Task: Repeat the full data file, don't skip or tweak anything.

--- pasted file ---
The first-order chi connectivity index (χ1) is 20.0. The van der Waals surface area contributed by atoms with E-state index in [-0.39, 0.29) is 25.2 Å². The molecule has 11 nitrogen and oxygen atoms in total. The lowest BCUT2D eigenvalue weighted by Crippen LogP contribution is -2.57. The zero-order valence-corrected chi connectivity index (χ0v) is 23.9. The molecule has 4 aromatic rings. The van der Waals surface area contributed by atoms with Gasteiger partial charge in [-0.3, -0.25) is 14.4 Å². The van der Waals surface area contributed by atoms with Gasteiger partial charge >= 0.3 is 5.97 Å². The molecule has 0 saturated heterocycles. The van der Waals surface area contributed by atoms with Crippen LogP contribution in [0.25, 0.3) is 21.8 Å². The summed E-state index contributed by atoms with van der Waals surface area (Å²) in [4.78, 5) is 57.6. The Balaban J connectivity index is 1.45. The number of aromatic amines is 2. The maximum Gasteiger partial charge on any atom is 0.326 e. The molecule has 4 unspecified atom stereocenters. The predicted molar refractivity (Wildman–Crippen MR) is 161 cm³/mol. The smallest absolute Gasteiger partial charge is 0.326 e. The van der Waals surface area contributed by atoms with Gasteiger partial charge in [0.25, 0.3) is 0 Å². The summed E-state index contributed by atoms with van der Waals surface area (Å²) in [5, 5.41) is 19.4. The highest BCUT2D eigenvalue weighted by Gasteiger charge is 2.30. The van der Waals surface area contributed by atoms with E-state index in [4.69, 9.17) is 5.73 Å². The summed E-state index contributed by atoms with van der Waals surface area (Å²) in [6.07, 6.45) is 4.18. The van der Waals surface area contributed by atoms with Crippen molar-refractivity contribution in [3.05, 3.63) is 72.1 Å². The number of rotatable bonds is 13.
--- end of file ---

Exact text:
The first-order chi connectivity index (χ1) is 20.0. The van der Waals surface area contributed by atoms with E-state index in [-0.39, 0.29) is 25.2 Å². The molecule has 11 nitrogen and oxygen atoms in total. The lowest BCUT2D eigenvalue weighted by Crippen LogP contribution is -2.57. The zero-order valence-corrected chi connectivity index (χ0v) is 23.9. The molecule has 4 aromatic rings. The van der Waals surface area contributed by atoms with Gasteiger partial charge in [-0.3, -0.25) is 14.4 Å². The van der Waals surface area contributed by atoms with Gasteiger partial charge >= 0.3 is 5.97 Å². The molecule has 0 saturated heterocycles. The van der Waals surface area contributed by atoms with Crippen LogP contribution in [0.25, 0.3) is 21.8 Å². The summed E-state index contributed by atoms with van der Waals surface area (Å²) in [4.78, 5) is 57.6. The Balaban J connectivity index is 1.45. The number of aromatic amines is 2. The maximum Gasteiger partial charge on any atom is 0.326 e. The molecule has 4 unspecified atom stereocenters. The predicted molar refractivity (Wildman–Crippen MR) is 161 cm³/mol. The smallest absolute Gasteiger partial charge is 0.326 e. The van der Waals surface area contributed by atoms with Gasteiger partial charge in [0.25, 0.3) is 0 Å². The summed E-state index contributed by atoms with van der Waals surface area (Å²) in [5, 5.41) is 19.4. The highest BCUT2D eigenvalue weighted by Gasteiger charge is 2.30. The van der Waals surface area contributed by atoms with E-state index in [4.69, 9.17) is 5.73 Å². The summed E-state index contributed by atoms with van der Waals surface area (Å²) in [6.07, 6.45) is 4.18. The van der Waals surface area contributed by atoms with Crippen molar-refractivity contribution in [3.05, 3.63) is 72.1 Å². The number of rotatable bonds is 13.